I don’t know about you, but I love linen! I love vintage table linens, bed linens and drapery linens.
And so this post is about linens bestowed on us by my late mother in law. I LOVE this picture of her as she is writing. I loved getting letters from her and at the very end of her letters, she always wrote:
ta mère qui vous aime beaucoup et je vous embrasse trés trés fort mes enfants. Meaning: your mother who loves you very much and big hugs my children.
I still have all her cards and letters.
Maman in 1970 when she was 48 years old
I will also share examples of linen today and how I use them in couture window fashions.
I was inspired to do this post last weekend as a result from reading one of the blogs I follow by Libby Wilkie
. She shared a video about the making of linen from the Linen and Hemp Community and for the next 15 minutes, I was totally enthralled! The music is really cool and it is French with English subtitles!
PLEASE go to her post HERE
and read it as she gives excellent background information about linen that I won’t be giving you. Why repeat the same thing twice, right? And then watch the VIDEO
. You won’t be disappointed!
But as you all know if you are regular readers of my blog, while doing research for it, I ended up writing about leek and potato soup instead!
These tiny seeds are the beginning of something really great. From the fibers and seeds this plant produces, we are able to eat and clothe ourselves.
Better known as the flax plant.
flax seeds. Photo courtesy of herbcompanion.com
Look at the beauty of these flowers! Did you know they are only open one day their whole entire life? They close up at the end of the day forever.
If you only had one day to show off your beauty wouldn’t you want it to be as spectacular as these?
flax flowers or fleur bleue. Photo courtesy of Wikipedia
THE VINTAGE SHEETS
When Maman (French for mom) passed away and we were going through all the armoires, we found 3 sets of these sheets in their original state. She had bought a set for each of her 3 children around 50 years ago.
vintage set of Metis linen sheets with original stickers and red ribbon wrapping
They are Métis linen, a type of linen produced in Normandy, France along with retting and further production in Belgium. The video tells the story from planting and harvesting to spinning the actual fibers and weaving them into linen.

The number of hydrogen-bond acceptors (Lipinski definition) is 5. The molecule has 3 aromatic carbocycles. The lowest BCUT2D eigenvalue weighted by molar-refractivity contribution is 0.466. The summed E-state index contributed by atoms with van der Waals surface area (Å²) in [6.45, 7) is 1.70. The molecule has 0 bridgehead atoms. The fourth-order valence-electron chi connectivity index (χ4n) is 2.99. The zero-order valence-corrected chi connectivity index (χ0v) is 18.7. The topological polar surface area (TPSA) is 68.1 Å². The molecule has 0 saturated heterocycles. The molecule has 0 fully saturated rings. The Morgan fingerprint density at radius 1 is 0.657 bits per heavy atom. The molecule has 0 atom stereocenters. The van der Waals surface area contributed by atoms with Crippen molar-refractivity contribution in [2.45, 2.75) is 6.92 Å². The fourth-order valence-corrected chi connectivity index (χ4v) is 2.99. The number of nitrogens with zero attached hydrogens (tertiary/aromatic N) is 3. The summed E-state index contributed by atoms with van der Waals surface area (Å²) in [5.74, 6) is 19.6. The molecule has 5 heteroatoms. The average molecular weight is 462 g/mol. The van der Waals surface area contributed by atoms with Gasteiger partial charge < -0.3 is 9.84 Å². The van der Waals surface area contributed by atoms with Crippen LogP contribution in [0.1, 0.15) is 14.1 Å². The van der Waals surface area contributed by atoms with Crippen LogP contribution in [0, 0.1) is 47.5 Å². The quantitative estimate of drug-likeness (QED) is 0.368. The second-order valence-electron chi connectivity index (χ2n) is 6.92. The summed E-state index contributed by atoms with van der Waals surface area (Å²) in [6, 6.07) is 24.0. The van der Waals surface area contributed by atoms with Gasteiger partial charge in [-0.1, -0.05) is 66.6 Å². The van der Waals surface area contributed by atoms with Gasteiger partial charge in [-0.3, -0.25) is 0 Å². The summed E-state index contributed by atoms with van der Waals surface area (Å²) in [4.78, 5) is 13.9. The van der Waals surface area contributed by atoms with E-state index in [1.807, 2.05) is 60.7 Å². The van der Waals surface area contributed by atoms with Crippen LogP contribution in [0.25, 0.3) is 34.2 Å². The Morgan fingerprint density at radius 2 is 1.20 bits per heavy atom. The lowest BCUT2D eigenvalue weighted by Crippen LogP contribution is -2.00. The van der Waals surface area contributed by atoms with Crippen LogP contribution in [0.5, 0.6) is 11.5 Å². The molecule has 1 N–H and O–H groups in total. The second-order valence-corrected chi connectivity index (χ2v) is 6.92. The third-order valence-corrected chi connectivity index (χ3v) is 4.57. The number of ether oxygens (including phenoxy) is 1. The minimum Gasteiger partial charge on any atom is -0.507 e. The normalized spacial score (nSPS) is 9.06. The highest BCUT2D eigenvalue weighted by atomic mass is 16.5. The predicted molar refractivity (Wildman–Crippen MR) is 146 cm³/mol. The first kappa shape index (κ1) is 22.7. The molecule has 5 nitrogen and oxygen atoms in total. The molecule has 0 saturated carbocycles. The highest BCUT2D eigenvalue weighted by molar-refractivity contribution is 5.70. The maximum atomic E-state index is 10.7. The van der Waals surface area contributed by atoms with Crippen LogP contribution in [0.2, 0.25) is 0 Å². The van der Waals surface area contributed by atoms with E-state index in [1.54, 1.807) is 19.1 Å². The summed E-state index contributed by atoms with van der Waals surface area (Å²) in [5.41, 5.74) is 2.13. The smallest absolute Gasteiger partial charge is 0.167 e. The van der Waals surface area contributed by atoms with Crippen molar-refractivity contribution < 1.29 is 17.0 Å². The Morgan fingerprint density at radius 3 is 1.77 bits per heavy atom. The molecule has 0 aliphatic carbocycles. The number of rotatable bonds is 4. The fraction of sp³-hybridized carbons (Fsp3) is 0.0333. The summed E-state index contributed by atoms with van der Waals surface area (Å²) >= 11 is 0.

Metis Fleur Bleue label
Isn’t the embroidery just gorgeous at the header of the sheet? This embroidery was done by machine. The sizing is metric but still, these are not small sheets and are heavy.
closeup of the tag describing size and machine embroidery
I remember the years of going to France and sleeping in the beds all having these linen sheets on them. There is nothing quite like the feel of these sheets. Over the course of time with many washings and hanging them out on the line to dry, they turn white from the sun. I must admit I thought my husband was nuts and that he didn’t know what he was talking about because how could these sheets in their natural color turn to white? I didn’t believe him until I found these originals in the armoire.
And then in my research last weekend, I found this website from Au Trousseau
. They sell vintage sheets like this and have a page on the care and cleaning of them HERE
because these are not your average poly/blend type of sheet to maintain. So glad I found this site. I learned that I have not been caring for my sheets properly! Like everything else, I throw them in the dryer at low heat, but, NO NO NO! I really should be hanging them out to dry. So guess what dear hubby will be doing for me when Spring comes?
AND, if I were like Maman, I would be ironing them too! I remember her bringing them in just before they were dry and ironing them. Never understood the chemistry of it, but after reading the above link, the AHA moment came! They should still be damp when you iron them so the creases come out. Hmmmmm……I might have to work really hard on that one. But, I do have those memories of getting into the bed and remembering the feel of those sheets.
Notice the difference in color. Look how white the sheet has actually become over all these years compared to the original.
one of the sheets we use today compared to the new sheet showing how linen whitens over the years
This was one of two remaining shams that we brought back but even then, you can see how it is ripped at the side where the embroidery meets the flange. Years and years of use. Now it is purely decorative on my bed.
Another neat picture of Maman when she was younger.